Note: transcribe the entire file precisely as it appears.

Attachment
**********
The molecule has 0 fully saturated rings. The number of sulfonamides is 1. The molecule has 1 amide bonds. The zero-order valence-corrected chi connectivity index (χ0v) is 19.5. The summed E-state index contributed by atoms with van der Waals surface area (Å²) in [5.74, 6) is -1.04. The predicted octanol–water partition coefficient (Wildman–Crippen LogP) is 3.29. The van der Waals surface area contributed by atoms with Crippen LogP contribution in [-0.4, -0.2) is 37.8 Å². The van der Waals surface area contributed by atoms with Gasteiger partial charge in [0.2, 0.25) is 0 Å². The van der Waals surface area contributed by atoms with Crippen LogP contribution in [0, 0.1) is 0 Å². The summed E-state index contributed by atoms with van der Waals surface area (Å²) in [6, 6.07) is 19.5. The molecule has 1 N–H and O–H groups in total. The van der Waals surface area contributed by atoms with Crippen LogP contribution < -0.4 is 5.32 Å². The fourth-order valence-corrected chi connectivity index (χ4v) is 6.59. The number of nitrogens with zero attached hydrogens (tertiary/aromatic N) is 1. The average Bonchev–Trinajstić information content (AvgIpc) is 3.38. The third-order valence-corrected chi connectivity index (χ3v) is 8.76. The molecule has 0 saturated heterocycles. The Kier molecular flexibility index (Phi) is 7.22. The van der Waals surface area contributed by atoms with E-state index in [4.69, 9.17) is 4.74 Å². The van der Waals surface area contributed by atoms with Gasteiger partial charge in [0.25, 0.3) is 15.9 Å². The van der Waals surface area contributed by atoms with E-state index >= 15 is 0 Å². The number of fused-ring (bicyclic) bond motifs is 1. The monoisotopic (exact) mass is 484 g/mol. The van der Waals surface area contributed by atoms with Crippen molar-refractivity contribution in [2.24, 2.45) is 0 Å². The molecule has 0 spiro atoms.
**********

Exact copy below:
The molecule has 0 fully saturated rings. The number of sulfonamides is 1. The molecule has 1 amide bonds. The zero-order valence-corrected chi connectivity index (χ0v) is 19.5. The summed E-state index contributed by atoms with van der Waals surface area (Å²) in [5.74, 6) is -1.04. The predicted octanol–water partition coefficient (Wildman–Crippen LogP) is 3.29. The van der Waals surface area contributed by atoms with Crippen LogP contribution in [-0.4, -0.2) is 37.8 Å². The van der Waals surface area contributed by atoms with Gasteiger partial charge in [0.2, 0.25) is 0 Å². The van der Waals surface area contributed by atoms with Crippen LogP contribution in [0, 0.1) is 0 Å². The summed E-state index contributed by atoms with van der Waals surface area (Å²) in [6, 6.07) is 19.5. The molecule has 1 N–H and O–H groups in total. The van der Waals surface area contributed by atoms with Crippen LogP contribution < -0.4 is 5.32 Å². The fourth-order valence-corrected chi connectivity index (χ4v) is 6.59. The number of nitrogens with zero attached hydrogens (tertiary/aromatic N) is 1. The average Bonchev–Trinajstić information content (AvgIpc) is 3.38. The third-order valence-corrected chi connectivity index (χ3v) is 8.76. The molecule has 0 saturated heterocycles. The Kier molecular flexibility index (Phi) is 7.22. The van der Waals surface area contributed by atoms with E-state index in [4.69, 9.17) is 4.74 Å². The van der Waals surface area contributed by atoms with Gasteiger partial charge in [0.25, 0.3) is 15.9 Å². The van der Waals surface area contributed by atoms with E-state index >= 15 is 0 Å². The number of fused-ring (bicyclic) bond motifs is 1. The monoisotopic (exact) mass is 484 g/mol. The van der Waals surface area contributed by atoms with Crippen molar-refractivity contribution in [2.24, 2.45) is 0 Å². The molecule has 0 spiro atoms.